Tag Archive | homelessness

Self-loathing self deceivers—they are never just hurting themselves

“Conversion therapy is harmful to both the individuals who are subjected to it, and society more broadly, as it perpetuates the erroneous belief that homosexuality is a disorder which requires a cure.”

(Click to embiggen)

I know this story broke a couple of weeks ago. If I was still doing the really long weekly round up of links, it would have been included that week, and I might have typed a sentence or two of strongly worded commentary. But it didn’t make it into the top five stories for Friday Five. And besides, if I’m going to comment on the whole Josh Weed situation, I ought to make it a full-fledged post.

Let’s begin with the headline: This Gay Mormon Man Who Got Famous For Marrying A Straight Woman Is Getting Divorced. Quick sum-up, back in 2012 Josh Weed and his wife went public about the fact that he was gay, but that as devout Mormons they were choosing to be married. He claimed to be happy and fulfilled in this loving marriage with a woman, and by the way, he mentioned he was a therapist who was always happy to take on new patients.

He was quick to deny that he was pushing so-called ex-gay or conversion therapy. He was simply “helping those with sexual identity issues, unwanted sexual attractions and behaviors.” In interviews he insisted again and again that this wasn’t conversion therapy because he knew that no one could stop being homosexual. No, he was just helping people (“particularly young people”) struggling with this problem by “meeting them where they are and helping them find a solution that meets their needs.”

And specifically, he was holding himself up as an example of a gay man who could enter into a heterosexual marriage, never act on his same-sex attractions, while living a happy, fulfilled life that was congruent with his church’s belief that being gay was an abomination. Except, of course, he didn’t mention that abomination part.

To claim this wasn’t conversion therapy was to draw a distinction without a difference, at best. To do it while advertising one’s therapy services moves it squarely into the lying category.

“The couple is now apologizing to the LGBT community for how the “publicity of our supposedly successful marriage” has been “used to bully others.””

As part of the process of the downfall of the explicitly ex-gay conversion business (and it was always a business), there were a number of court cases (often parents of children sent off to this quack therapy now suing over the wrongful deaths of their children) where the practicioners were forced to admit under oath that at least 99.9 percent of the time no one was ever cured of being gay. Their previous claims about cure percentages was to count anyone who was able for a period of time to resist their feelings and put on a good front pretending to be happy while the refrained from acting on those feelings as a “cure.”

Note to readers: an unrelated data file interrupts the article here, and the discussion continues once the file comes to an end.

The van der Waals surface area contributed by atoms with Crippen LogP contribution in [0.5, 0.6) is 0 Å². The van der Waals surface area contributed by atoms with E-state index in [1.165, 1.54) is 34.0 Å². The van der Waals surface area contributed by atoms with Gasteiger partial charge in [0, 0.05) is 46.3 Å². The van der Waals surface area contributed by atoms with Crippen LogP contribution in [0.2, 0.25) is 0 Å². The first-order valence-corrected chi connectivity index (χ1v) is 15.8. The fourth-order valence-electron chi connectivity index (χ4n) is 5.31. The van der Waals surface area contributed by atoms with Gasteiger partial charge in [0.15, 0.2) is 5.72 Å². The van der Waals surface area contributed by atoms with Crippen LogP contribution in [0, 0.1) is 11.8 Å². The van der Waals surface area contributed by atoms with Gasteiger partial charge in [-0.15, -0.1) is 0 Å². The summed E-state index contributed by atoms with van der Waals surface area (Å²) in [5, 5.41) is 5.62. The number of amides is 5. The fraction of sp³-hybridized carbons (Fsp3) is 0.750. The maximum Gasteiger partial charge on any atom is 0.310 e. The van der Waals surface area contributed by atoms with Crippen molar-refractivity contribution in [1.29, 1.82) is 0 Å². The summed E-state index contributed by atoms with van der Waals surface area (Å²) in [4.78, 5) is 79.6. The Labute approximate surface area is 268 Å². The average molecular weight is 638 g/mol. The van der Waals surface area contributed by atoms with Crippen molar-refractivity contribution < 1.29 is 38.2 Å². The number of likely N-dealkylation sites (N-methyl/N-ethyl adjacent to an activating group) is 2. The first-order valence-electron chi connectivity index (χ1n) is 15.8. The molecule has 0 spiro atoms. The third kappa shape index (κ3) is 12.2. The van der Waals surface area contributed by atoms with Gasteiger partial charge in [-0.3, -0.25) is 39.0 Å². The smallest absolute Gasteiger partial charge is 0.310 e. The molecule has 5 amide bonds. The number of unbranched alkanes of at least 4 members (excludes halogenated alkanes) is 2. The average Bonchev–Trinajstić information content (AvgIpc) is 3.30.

In other words, all the people doing it knew that it never worked.

Part of Josh’s and his soon-to-be-ex-wife’s apology now is to claim they are deeply saddened and ashamed that their story was used to bully other people. They write a supposedly heartfelt account of a person in his twenties coming home for Thanksgiving not long after the Weeds’ story first came about and being physically assaulted by his father because, “If Josh Weed can stop being gay, so can you!” And many many other horrible tales.

Here’s one of my problems taking this apology as sincere. This assault? Happened back in 2012. The young man who endured it wrote to them about in shortly after it happened. And he wasn’t the only queer person from a conservatively religious family who during the time the Weeds were in the headlines previously experienced something like this, went to Josh Weed’s website, and posted a comment years ago.

If Josh Weed was sincerely sorry about people supposedly misconstruing his allegedly not-homophobic story, he would have began issuing apologies and clarifications when the comments first turned up on the website. What he did instead, was to continue to insist in interview after interview in various publications throughout the years since that 1) he wasn’t providing conversion therapy himself, and 2) he didn’t think that him choosing to live in an opposite sex relationship implied that other people ought to do it.